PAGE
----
A DREAM sailing holiday in the Seychelles ended in tragedy when an Oxfordshire man drowned as he snorkelled in the clear blue waters, an inquest heard.

Mark Thomson-Tur, from Benson, was a confident swimmer but got into difficulties when his new mask sprang a leak and filled with water.

He and wife Fiona has just embarked on a week-long sailing adventure aboard the Seabird and were enjoying a morning swim in the shimmering calm water when he initially noticed the leak.

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His wife swam over to him to make sure he was okay and he joked that the snorkel mask was leaking, a similar problem he had encountered on a previous holiday.

"At least it's better than Costa Rica," he said in jest.

Soon after, Mrs Thomson-Tur noticed he was thrashing about and realised he was in serious trouble, the coroner in Oxford was told.

The 60-year-old, a leading metals expert ,was then found unconscious and floating face-up in the water by a deckhand from the sailing ship, on which the couple had just begun a week's holiday.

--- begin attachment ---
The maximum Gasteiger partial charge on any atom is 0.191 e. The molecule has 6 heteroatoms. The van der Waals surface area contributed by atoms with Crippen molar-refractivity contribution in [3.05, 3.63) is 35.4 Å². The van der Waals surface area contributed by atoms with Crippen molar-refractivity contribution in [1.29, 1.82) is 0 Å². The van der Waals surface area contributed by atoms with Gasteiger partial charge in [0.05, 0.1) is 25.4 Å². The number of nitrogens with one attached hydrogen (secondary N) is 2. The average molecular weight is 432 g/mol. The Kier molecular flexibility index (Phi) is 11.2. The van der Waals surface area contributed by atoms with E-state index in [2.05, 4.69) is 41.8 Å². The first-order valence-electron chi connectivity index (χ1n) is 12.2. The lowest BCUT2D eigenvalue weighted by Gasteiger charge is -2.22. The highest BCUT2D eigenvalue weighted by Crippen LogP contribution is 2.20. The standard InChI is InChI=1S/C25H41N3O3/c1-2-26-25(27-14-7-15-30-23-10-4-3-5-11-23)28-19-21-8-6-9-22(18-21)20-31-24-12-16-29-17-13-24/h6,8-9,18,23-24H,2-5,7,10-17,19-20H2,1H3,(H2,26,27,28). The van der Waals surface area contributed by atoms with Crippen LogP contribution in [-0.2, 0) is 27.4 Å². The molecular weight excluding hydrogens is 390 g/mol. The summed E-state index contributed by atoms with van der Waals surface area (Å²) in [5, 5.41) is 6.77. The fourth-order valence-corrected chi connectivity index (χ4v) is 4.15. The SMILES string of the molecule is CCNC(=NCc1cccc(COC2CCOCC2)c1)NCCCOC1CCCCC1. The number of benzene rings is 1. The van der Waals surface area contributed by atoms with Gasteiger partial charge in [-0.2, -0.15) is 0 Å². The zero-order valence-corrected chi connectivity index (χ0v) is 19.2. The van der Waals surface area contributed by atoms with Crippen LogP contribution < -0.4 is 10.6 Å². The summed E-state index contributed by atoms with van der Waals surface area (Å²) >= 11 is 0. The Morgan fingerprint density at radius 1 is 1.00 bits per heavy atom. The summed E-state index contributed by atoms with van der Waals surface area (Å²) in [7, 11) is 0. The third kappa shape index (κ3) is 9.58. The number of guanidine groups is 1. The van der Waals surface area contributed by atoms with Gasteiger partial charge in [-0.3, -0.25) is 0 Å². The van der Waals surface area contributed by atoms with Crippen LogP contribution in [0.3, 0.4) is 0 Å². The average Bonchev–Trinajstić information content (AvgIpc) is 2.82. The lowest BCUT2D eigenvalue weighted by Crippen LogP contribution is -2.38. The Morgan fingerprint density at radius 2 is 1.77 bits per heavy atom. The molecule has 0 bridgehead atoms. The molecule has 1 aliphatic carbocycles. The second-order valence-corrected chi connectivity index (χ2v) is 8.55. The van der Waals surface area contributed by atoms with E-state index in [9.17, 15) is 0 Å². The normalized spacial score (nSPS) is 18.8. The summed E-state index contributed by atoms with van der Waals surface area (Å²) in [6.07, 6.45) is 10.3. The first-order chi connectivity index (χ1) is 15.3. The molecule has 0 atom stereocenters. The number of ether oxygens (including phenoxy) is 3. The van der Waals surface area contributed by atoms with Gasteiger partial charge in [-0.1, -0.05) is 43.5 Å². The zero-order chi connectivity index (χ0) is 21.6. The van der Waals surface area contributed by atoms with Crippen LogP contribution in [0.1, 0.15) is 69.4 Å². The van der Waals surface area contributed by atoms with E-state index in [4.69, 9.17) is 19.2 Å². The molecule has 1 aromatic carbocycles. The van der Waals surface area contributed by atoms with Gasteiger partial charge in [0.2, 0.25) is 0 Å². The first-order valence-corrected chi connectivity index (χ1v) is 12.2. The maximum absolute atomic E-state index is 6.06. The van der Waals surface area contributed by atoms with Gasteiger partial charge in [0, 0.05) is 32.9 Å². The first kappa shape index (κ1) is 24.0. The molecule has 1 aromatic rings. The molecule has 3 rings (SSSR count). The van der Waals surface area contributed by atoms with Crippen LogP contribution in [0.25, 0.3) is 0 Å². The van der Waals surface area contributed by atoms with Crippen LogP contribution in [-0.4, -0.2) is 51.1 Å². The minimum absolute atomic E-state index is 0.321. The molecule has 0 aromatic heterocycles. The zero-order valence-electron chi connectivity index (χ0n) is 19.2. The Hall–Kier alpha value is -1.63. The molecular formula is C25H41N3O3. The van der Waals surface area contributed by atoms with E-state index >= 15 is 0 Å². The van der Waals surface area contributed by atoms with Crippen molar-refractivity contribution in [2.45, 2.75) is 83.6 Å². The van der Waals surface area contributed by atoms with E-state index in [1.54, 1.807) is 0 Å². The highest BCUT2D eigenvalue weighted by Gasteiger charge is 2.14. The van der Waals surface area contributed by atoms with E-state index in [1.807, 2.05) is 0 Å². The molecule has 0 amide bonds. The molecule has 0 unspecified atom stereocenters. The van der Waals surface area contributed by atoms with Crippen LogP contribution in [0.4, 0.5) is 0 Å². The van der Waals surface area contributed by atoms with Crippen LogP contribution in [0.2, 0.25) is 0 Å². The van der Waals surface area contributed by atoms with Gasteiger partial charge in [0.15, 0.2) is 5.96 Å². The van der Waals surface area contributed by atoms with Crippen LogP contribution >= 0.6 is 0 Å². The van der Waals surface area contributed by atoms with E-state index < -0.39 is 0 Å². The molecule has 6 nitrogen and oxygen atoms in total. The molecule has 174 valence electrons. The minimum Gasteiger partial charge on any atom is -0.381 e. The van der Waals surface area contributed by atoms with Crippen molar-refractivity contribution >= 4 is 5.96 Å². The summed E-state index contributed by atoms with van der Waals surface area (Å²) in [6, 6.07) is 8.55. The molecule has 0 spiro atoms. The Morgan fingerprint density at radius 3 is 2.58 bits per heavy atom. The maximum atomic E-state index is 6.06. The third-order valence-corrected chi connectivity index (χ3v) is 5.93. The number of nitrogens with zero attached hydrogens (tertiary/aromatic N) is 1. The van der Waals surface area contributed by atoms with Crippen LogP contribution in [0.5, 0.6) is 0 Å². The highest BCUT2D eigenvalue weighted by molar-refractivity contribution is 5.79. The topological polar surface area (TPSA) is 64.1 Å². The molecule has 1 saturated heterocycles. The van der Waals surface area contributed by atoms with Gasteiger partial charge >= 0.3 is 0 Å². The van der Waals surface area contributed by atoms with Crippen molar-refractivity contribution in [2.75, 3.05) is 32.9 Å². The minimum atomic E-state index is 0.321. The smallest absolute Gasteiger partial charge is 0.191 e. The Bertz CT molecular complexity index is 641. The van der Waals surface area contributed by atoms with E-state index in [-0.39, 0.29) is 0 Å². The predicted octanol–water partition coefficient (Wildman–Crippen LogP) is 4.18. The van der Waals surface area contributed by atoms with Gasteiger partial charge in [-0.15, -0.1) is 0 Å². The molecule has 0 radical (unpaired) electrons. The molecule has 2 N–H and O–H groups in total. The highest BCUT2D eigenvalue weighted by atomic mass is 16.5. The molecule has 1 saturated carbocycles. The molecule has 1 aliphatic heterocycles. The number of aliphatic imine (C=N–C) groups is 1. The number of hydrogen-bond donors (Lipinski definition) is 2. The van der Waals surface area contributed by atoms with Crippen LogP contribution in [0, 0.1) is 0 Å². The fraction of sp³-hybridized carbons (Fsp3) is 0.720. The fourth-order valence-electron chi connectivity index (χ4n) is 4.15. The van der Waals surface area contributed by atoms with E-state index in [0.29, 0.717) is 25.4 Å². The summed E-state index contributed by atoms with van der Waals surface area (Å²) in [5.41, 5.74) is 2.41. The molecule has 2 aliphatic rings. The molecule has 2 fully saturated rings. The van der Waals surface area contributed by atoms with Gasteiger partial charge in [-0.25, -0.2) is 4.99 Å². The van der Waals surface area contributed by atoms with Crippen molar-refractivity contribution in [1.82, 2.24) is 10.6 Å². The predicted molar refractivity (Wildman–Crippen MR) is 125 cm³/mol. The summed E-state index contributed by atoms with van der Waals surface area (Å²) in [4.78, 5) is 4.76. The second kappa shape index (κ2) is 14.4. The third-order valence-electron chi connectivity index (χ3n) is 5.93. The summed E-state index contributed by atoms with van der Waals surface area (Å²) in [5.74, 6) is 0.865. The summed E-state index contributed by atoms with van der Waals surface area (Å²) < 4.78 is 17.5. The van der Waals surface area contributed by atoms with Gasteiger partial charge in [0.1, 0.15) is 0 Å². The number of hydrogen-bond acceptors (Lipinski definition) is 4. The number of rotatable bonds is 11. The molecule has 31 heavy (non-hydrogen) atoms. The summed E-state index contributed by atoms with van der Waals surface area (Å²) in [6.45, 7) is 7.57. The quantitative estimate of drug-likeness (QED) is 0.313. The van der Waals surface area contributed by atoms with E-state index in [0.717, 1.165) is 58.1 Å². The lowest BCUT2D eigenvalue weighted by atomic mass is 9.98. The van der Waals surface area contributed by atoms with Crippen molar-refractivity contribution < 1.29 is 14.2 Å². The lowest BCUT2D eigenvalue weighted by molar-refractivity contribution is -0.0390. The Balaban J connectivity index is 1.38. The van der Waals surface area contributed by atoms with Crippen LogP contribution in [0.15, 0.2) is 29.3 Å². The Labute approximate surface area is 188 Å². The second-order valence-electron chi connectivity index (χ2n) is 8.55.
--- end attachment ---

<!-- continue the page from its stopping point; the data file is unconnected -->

Assistant coroner Nicholas Graham heard on Tuesday that Mr Thomson-Tur was enjoying a morning swim with his wife in the crystal clear waters of Round Island, Praslin, Seychelles before tragedy struck.

In a chilling witness statement, Mrs Thomson-Tur said she became aware of someone shouting for help, and realised something was terribly wrong.

"I did not wish to watch this and I arrived on the Seabird," she said in her statement to the inquest.

Mr Thomson-Tur was unconscious and was taken back to the jetty where deckhands, who were trained in first-aid, frantically performed CPR. An ambulance arrived 15 minutes later.

The captain told his wife that Mr Thomson-Tur had been taken to hospital.

The coroner told the inquest: "Mark Antony Thomson-Tur died on 1 April 2018. Attempts were made to resuscitate him, but he died at the scene."

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Mr Thomson-Tur was an engineer who was highly-regarded in his field and worked as a technical consultant for the Copper Development Association.

Mrs Thomson-Tur, a teacher, lived with her husband at Crown Lane, Benson near Wallingford. She described her husband as a confident swimmer and said he liked nothing better than the rough sea.

"He was calm, sensible and logical. There was no reason for him to drown," she said.

Mr Graham recorded a conclusion of accidental death by drowning.